36. Ryan O’Neal, Partners, 1981.   More pardners.  Only  this is a hard to believe…  A rotten gay script aimed at Woody and Clint Eastwood.  No, really! Clint even said he was interested if Woody was.  Woody wasn’t!  Hurt became the gay cop investigating gay murders by going undercover  as a gay couple with his  hetero partner,  Ryan O’Neal.  The  critc Rex Reed went apoplectic. “Hollywood’s latest crime against humanity in general and homosexuals in particular is a dumb creepshow …stupid, tasteless and homophobic,sleazy, superficial film implies that gay cops can’t be trusted to work with straight cops because they might fall in love with them..” The script came from the French comedy king, Francis Veber, who admitted he had no knowledge of the US homosexual scene.

  37. Sylvester Stallone, First Blood (aka Rambo),1982.

  38. Robert De Niro, Once Upon A Time In America, 1982.    Italian maestro Sergio Leone never gave up. “He started thinking about that back when we did The Good, The Bad and The Ugly,long before The Godfatherand all these  things  came out. ‘What about Irish  gangsters? You could play an Irish gangster.’ But he never developed it. It was always just hanging there.  A lot of times, Sergio would just want to go with an idea.  But through years of TV, I’d been reading story –  though I did sorta go along with The Good, The Bad and The Ugly on a treatment. But  I don’t want someone to tell me a joke and not give me the  punch line. I like to know where I’m going.”Which is how Williams became  the tough union boss Jimmy O’Donnell.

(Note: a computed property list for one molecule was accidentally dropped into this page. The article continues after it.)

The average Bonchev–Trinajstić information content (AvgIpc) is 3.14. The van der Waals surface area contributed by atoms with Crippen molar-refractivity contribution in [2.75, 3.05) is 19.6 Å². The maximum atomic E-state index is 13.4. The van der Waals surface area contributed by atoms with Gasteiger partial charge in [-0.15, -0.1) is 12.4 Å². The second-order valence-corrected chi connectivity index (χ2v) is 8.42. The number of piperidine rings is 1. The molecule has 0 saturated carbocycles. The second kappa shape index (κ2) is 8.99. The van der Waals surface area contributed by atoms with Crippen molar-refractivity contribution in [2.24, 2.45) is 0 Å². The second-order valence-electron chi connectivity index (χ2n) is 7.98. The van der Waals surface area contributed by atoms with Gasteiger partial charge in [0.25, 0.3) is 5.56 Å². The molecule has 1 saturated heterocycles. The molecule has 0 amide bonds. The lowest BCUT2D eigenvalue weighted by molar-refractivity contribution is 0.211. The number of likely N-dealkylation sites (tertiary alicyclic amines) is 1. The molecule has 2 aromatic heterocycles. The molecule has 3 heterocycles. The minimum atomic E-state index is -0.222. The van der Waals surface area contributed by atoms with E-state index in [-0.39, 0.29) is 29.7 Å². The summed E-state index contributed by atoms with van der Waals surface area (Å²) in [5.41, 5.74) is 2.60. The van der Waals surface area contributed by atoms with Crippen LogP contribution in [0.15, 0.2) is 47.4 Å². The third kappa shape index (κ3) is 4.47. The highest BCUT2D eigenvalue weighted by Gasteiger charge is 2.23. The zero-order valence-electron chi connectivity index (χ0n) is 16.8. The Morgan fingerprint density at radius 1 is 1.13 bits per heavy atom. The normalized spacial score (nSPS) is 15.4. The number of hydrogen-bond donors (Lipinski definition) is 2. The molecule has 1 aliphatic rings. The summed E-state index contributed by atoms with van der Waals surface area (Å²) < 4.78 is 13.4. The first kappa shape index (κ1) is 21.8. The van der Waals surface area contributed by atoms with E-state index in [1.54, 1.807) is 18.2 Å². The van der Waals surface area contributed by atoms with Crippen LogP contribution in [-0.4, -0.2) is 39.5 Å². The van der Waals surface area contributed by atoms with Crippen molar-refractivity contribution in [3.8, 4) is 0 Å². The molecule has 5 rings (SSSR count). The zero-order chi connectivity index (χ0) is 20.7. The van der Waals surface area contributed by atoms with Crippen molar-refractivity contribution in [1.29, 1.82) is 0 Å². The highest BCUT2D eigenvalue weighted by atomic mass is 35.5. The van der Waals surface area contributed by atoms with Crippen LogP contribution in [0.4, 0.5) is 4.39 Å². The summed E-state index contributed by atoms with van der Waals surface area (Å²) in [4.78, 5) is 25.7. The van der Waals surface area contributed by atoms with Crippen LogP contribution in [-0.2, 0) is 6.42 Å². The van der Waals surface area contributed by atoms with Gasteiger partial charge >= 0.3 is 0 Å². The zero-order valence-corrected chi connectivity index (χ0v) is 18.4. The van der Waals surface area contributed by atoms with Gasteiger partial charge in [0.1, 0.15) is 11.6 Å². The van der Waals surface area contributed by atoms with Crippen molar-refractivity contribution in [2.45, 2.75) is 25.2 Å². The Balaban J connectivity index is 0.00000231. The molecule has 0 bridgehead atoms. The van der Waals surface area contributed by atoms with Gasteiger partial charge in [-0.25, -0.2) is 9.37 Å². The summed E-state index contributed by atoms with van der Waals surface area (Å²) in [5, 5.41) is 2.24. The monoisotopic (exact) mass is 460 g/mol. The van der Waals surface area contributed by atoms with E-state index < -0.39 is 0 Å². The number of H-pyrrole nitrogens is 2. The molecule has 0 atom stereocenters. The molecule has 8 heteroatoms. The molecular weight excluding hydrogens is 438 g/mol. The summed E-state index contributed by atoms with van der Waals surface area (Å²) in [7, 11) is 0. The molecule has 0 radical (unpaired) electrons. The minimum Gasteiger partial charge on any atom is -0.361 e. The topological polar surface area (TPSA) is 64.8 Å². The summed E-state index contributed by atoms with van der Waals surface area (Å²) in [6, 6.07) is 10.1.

39. Peter Weller, The Adventures of Buckeroo Banzai Across the Eighth Dimension, 1983. Variety jumped the gun and said Clint was the “likely” US-Japanese space hero. Time magazine compared Buck t Han Solo, A J Foyt, J Robert Oppenheimer, Christiaan Barnard, Bruce Lee, and Bruce Springsteen –  and said the film was  “the first sci-fi western action adventure rock-’n’-roll melodrama farce.”   No wonder the sequel, Buckaroo Banzai against the World Crime League, never happened.
  40. Chuck Norris, Code of Silence, 1984.     Or,  Dirty Harry IV: Code of Silence when Warner Bros wanted Eastwood to make it. He was unhappy with the script but like the writing enough to hire Michael Butler, and Dennis Shryack to polish Pale Rider- which competed at the 1985 Cannes festival, the start of Clint’s artistic respectability. The next rewrite of George LaFountaine’s 1976 French book, Le Pétard recalcitrant, was offered to Jeff Bridges Charles Bronson, Harrison Ford, Mel Gibson, Gene Hackman, Tommy Lee Jones, Kris Kristofferson, Nick Nolte, Kurt Russell and Jon Voight. Coming so soon after Burt Reynolds’ Dirty Harryish Sharkey’s Machine, 1981, this one was put down as Dirty Chuckie